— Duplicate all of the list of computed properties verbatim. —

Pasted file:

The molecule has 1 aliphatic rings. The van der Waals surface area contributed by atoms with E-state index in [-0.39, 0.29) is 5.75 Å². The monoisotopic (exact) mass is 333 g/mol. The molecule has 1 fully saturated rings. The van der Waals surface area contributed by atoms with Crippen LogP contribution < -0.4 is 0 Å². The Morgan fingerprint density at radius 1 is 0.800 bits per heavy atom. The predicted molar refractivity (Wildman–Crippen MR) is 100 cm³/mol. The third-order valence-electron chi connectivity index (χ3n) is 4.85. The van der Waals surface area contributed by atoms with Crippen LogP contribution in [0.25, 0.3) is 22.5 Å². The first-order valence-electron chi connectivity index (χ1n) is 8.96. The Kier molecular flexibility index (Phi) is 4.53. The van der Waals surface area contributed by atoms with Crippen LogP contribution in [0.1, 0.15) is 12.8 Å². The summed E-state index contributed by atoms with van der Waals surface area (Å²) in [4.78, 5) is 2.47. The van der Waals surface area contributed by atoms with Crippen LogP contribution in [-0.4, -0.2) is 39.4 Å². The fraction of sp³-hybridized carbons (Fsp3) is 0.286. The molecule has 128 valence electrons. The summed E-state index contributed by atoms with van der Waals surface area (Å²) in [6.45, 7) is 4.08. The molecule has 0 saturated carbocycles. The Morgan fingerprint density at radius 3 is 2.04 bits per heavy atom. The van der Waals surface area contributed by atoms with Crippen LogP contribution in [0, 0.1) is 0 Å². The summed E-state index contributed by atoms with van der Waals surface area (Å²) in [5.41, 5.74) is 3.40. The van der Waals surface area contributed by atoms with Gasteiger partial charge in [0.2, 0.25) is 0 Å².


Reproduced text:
The molecule has 1 aliphatic rings. The van der Waals surface area contributed by atoms with E-state index in [-0.39, 0.29) is 5.75 Å². The monoisotopic (exact) mass is 333 g/mol. The molecule has 1 fully saturated rings. The van der Waals surface area contributed by atoms with Crippen LogP contribution < -0.4 is 0 Å². The Morgan fingerprint density at radius 1 is 0.800 bits per heavy atom. The predicted molar refractivity (Wildman–Crippen MR) is 100 cm³/mol. The third-order valence-electron chi connectivity index (χ3n) is 4.85. The van der Waals surface area contributed by atoms with Crippen LogP contribution in [0.25, 0.3) is 22.5 Å². The first-order valence-electron chi connectivity index (χ1n) is 8.96. The Kier molecular flexibility index (Phi) is 4.53. The van der Waals surface area contributed by atoms with Crippen LogP contribution in [0.1, 0.15) is 12.8 Å². The summed E-state index contributed by atoms with van der Waals surface area (Å²) in [4.78, 5) is 2.47. The van der Waals surface area contributed by atoms with Crippen LogP contribution in [-0.4, -0.2) is 39.4 Å². The fraction of sp³-hybridized carbons (Fsp3) is 0.286. The molecule has 128 valence electrons. The summed E-state index contributed by atoms with van der Waals surface area (Å²) in [6.45, 7) is 4.08. The molecule has 0 saturated carbocycles. The Morgan fingerprint density at radius 3 is 2.04 bits per heavy atom. The van der Waals surface area contributed by atoms with Crippen LogP contribution in [0, 0.1) is 0 Å². The summed E-state index contributed by atoms with van der Waals surface area (Å²) in [5.41, 5.74) is 3.40. The van der Waals surface area contributed by atoms with Gasteiger partial charge in [0.2, 0.25) is 0 Å².